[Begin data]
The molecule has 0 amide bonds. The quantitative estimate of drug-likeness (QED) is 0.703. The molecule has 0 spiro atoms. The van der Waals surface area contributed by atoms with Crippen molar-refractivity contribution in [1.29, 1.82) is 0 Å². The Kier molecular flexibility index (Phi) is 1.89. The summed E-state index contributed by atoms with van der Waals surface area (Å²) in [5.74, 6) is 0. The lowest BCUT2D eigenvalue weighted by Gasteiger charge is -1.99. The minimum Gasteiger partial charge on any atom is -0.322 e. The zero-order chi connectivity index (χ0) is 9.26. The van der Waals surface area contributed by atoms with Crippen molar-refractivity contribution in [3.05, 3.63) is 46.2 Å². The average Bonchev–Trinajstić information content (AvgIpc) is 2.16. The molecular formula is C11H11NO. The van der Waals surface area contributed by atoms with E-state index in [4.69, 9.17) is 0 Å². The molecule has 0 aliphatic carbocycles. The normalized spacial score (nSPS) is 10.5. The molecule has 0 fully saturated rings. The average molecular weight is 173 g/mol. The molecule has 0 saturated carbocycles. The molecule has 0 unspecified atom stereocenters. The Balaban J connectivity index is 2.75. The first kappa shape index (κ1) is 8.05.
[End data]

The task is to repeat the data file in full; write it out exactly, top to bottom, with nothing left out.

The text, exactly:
The molecule has 0 amide bonds. The quantitative estimate of drug-likeness (QED) is 0.703. The molecule has 0 spiro atoms. The van der Waals surface area contributed by atoms with Crippen molar-refractivity contribution in [1.29, 1.82) is 0 Å². The Kier molecular flexibility index (Phi) is 1.89. The summed E-state index contributed by atoms with van der Waals surface area (Å²) in [5.74, 6) is 0. The lowest BCUT2D eigenvalue weighted by Gasteiger charge is -1.99. The minimum Gasteiger partial charge on any atom is -0.322 e. The zero-order chi connectivity index (χ0) is 9.26. The van der Waals surface area contributed by atoms with Crippen molar-refractivity contribution in [3.05, 3.63) is 46.2 Å². The average Bonchev–Trinajstić information content (AvgIpc) is 2.16. The molecular formula is C11H11NO. The van der Waals surface area contributed by atoms with E-state index in [4.69, 9.17) is 0 Å². The molecule has 0 aliphatic carbocycles. The normalized spacial score (nSPS) is 10.5. The molecule has 0 fully saturated rings. The average molecular weight is 173 g/mol. The molecule has 0 saturated carbocycles. The molecule has 0 unspecified atom stereocenters. The Balaban J connectivity index is 2.75. The first kappa shape index (κ1) is 8.05.